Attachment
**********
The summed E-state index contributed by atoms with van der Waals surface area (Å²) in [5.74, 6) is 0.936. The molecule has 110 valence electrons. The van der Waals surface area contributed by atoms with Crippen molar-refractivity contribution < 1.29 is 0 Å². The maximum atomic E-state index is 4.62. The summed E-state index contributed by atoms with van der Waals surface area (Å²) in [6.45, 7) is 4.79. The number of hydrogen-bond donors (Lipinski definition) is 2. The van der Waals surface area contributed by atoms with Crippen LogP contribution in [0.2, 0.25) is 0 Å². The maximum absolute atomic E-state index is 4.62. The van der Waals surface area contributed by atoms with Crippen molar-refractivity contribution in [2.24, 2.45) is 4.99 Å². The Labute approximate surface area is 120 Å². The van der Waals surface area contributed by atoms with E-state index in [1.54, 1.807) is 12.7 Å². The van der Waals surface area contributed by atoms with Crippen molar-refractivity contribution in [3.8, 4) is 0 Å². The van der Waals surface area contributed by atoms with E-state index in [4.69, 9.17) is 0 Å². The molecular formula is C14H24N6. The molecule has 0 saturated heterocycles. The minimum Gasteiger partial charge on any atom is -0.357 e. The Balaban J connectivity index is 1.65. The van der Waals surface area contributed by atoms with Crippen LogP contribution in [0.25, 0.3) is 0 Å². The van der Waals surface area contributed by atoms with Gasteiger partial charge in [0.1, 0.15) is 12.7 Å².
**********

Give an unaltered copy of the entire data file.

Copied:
The summed E-state index contributed by atoms with van der Waals surface area (Å²) in [5.74, 6) is 0.936. The molecule has 110 valence electrons. The van der Waals surface area contributed by atoms with Crippen molar-refractivity contribution < 1.29 is 0 Å². The maximum atomic E-state index is 4.62. The summed E-state index contributed by atoms with van der Waals surface area (Å²) in [6.45, 7) is 4.79. The number of hydrogen-bond donors (Lipinski definition) is 2. The van der Waals surface area contributed by atoms with Crippen LogP contribution in [0.2, 0.25) is 0 Å². The maximum absolute atomic E-state index is 4.62. The van der Waals surface area contributed by atoms with Crippen molar-refractivity contribution in [2.24, 2.45) is 4.99 Å². The Labute approximate surface area is 120 Å². The van der Waals surface area contributed by atoms with E-state index in [1.54, 1.807) is 12.7 Å². The van der Waals surface area contributed by atoms with Crippen molar-refractivity contribution in [3.8, 4) is 0 Å². The van der Waals surface area contributed by atoms with E-state index in [4.69, 9.17) is 0 Å². The molecular formula is C14H24N6. The molecule has 0 saturated heterocycles. The minimum Gasteiger partial charge on any atom is -0.357 e. The Balaban J connectivity index is 1.65. The van der Waals surface area contributed by atoms with Crippen LogP contribution in [0.25, 0.3) is 0 Å². The van der Waals surface area contributed by atoms with Gasteiger partial charge in [0.1, 0.15) is 12.7 Å².